Gay and bisexual men in Northern Ireland can now seek pardons for convictions under now-abolished antisodomy laws and clear their records.
The law allowing the pardons, nicknamed "Alan Turing's law," was passed in 2016 and came into effect today, the BBC reports. Turing became a hero in the U.K. during World War II for breaking German codes, but he was persecuted for being gay and was eventually chemically castrated.
Deceased people convicted under antisodomy laws are automatically granted pardons posthumously. Those still living have to apply to the Department of Justice for a pardon, after which their records are cleared. Once the process is complete, they cannot be required to disclose those offenses on job applications.
The Rainbow Project, a Northern Ireland LGBT group, worked with the Department of Justice on the pardon legislation.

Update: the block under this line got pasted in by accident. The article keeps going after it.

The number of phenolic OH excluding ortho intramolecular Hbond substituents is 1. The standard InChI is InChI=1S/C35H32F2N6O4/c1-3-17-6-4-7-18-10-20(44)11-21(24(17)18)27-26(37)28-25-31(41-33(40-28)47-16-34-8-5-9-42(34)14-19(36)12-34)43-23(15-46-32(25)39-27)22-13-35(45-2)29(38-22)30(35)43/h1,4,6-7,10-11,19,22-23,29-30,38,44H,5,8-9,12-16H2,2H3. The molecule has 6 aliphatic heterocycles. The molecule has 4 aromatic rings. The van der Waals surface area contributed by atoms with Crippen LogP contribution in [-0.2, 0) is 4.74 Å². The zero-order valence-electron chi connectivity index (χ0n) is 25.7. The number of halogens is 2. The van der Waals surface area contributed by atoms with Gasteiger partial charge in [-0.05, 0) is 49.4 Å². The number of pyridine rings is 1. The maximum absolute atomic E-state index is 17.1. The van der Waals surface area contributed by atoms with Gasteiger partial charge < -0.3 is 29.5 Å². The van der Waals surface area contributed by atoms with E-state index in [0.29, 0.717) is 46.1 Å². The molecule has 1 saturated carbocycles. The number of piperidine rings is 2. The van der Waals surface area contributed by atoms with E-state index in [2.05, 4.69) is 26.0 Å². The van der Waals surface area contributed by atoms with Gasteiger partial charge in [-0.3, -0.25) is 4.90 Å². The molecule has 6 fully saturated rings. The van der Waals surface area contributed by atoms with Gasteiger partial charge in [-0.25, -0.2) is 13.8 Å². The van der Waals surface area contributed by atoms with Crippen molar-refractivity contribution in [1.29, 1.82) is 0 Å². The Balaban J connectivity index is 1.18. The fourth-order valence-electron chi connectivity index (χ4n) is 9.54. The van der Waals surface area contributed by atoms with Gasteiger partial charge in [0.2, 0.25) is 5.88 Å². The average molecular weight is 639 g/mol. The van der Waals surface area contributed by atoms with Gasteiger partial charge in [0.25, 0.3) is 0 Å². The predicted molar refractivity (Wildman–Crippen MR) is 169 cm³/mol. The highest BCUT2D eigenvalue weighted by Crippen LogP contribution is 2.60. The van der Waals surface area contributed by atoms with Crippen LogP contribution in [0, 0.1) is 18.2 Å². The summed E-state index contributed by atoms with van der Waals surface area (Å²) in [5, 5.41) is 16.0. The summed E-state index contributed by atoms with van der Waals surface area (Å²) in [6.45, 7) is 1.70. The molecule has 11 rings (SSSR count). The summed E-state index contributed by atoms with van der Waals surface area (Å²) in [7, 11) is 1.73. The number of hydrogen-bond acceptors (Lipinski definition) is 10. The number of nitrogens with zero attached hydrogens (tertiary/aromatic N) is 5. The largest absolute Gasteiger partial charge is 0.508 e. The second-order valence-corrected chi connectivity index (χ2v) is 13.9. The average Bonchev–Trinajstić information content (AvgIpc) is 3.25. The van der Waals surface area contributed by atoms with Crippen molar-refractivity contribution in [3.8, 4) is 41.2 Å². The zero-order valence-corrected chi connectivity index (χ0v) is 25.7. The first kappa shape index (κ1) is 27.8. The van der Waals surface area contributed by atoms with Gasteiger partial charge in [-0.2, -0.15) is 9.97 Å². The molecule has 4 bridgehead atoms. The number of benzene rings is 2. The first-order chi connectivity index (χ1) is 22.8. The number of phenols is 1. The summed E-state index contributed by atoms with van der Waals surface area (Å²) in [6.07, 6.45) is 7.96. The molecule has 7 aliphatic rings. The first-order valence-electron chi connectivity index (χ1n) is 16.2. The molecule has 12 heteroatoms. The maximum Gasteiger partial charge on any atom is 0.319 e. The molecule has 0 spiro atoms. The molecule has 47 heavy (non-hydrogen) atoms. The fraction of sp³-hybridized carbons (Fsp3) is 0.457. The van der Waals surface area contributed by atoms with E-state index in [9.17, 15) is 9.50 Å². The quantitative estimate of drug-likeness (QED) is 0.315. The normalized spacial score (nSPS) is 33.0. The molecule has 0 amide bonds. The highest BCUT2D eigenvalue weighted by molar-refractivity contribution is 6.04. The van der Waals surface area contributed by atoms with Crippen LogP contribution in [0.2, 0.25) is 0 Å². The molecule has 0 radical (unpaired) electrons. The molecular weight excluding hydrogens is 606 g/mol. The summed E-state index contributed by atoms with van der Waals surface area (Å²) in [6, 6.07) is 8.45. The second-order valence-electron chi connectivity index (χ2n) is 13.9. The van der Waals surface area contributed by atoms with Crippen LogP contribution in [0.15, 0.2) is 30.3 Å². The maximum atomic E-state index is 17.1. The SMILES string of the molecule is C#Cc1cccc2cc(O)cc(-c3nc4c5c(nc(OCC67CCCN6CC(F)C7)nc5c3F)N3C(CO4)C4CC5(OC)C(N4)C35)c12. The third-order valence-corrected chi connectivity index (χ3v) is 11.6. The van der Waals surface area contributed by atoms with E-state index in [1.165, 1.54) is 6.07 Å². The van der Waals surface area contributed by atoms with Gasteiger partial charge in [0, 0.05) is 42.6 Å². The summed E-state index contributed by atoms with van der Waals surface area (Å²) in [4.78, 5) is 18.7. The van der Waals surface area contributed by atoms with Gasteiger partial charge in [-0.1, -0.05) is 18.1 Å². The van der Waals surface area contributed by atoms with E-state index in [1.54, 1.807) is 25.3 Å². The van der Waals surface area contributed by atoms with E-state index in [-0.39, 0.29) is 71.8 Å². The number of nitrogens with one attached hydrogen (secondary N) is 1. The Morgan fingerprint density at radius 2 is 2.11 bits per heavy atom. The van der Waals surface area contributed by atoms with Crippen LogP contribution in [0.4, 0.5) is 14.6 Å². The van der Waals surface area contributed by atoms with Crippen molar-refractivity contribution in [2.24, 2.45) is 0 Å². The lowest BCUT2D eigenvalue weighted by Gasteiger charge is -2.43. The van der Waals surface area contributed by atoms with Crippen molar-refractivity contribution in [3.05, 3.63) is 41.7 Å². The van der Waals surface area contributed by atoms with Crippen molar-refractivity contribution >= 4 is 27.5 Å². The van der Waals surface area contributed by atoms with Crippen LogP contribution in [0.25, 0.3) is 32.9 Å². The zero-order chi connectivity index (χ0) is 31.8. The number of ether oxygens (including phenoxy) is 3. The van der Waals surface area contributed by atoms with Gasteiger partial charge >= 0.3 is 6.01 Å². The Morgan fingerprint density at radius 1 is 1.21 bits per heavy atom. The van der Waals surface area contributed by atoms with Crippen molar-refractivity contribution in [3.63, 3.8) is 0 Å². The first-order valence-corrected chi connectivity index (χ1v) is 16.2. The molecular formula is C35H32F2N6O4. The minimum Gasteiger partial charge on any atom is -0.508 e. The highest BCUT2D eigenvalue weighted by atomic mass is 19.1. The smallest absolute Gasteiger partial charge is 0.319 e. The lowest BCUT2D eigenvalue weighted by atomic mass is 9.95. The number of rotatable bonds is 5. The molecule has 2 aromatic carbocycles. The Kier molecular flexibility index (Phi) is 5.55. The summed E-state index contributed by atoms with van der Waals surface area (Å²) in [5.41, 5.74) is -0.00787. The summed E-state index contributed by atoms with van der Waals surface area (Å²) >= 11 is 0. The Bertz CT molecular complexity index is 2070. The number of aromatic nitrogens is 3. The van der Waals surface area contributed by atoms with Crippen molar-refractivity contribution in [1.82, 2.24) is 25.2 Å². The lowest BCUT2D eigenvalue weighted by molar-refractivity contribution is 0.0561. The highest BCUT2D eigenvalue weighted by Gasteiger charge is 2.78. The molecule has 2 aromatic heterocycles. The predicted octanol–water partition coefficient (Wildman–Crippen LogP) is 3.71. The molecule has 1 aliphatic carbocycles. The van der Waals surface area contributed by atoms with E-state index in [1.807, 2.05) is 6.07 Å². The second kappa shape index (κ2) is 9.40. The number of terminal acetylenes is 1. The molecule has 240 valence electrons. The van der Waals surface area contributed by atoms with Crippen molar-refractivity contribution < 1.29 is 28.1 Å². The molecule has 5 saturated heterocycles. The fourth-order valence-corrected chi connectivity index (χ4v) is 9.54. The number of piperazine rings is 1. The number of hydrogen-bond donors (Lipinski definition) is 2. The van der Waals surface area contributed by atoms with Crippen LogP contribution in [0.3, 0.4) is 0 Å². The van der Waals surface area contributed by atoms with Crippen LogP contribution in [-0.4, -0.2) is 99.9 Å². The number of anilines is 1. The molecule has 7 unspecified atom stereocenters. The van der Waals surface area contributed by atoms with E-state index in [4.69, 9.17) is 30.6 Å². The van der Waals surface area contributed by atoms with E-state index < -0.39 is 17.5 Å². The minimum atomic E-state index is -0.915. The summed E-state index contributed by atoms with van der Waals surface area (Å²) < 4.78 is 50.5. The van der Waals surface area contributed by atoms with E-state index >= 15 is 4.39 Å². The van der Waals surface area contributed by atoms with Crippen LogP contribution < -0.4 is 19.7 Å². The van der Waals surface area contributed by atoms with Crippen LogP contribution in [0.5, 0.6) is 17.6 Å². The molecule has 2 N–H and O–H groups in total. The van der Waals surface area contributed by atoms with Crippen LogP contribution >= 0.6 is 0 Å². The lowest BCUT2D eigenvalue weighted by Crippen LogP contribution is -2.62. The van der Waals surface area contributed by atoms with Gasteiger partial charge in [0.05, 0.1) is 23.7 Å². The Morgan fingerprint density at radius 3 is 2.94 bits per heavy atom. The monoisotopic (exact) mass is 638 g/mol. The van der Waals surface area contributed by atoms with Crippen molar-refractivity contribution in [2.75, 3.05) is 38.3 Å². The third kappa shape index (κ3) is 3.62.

"While the U.K. government will never be able to take back what it has done to gay and bi men, it can work to ensure the wrongs of the past will never be repeated," John O'Doherty, director of the Rainbow Project, told the BBC.
The establishment of the Turing law in Northern Ireland was the result of a legislative consent motion passed by the Northern Ireland Assembly on the U.K. Policing and Crime Bill in 2016. The bill, which received royal assent in January 2017, only applied to England and Wales prior to the legislative consent motion.
A legislative consent motion allows the Parliament of the United Kingdom to pass laws on matters over which the Northern Ireland Assembly would have authority -- for example, justice-related legislation, under which the issue of pardons falls.
The law would only pardon men convicted of now-decriminalized consensual same-sex acts. Nonconsensual sex acts and acts with those under the age of 16 do not qualify for pardons.